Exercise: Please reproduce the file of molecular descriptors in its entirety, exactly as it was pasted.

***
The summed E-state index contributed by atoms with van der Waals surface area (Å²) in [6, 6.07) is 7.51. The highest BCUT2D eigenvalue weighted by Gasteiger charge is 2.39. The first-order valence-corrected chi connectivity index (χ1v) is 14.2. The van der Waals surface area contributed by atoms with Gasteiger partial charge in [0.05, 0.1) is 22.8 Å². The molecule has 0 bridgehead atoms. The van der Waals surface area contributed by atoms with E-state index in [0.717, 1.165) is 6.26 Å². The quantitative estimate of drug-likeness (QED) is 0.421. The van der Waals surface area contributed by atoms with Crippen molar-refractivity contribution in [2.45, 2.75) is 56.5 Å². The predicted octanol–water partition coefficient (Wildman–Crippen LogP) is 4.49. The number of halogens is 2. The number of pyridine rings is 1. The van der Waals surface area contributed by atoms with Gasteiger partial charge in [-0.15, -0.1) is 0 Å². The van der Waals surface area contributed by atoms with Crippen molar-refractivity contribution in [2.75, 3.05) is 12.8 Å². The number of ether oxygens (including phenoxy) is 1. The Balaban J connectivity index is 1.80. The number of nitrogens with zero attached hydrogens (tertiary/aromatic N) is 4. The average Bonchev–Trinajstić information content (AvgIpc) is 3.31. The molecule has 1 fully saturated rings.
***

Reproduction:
The summed E-state index contributed by atoms with van der Waals surface area (Å²) in [6, 6.07) is 7.51. The highest BCUT2D eigenvalue weighted by Gasteiger charge is 2.39. The first-order valence-corrected chi connectivity index (χ1v) is 14.2. The van der Waals surface area contributed by atoms with Gasteiger partial charge in [0.05, 0.1) is 22.8 Å². The molecule has 0 bridgehead atoms. The van der Waals surface area contributed by atoms with E-state index in [0.717, 1.165) is 6.26 Å². The quantitative estimate of drug-likeness (QED) is 0.421. The van der Waals surface area contributed by atoms with Crippen molar-refractivity contribution in [2.45, 2.75) is 56.5 Å². The predicted octanol–water partition coefficient (Wildman–Crippen LogP) is 4.49. The number of halogens is 2. The number of pyridine rings is 1. The van der Waals surface area contributed by atoms with Gasteiger partial charge in [-0.15, -0.1) is 0 Å². The van der Waals surface area contributed by atoms with Crippen molar-refractivity contribution in [2.75, 3.05) is 12.8 Å². The number of ether oxygens (including phenoxy) is 1. The Balaban J connectivity index is 1.80. The number of nitrogens with zero attached hydrogens (tertiary/aromatic N) is 4. The average Bonchev–Trinajstić information content (AvgIpc) is 3.31. The molecule has 1 fully saturated rings.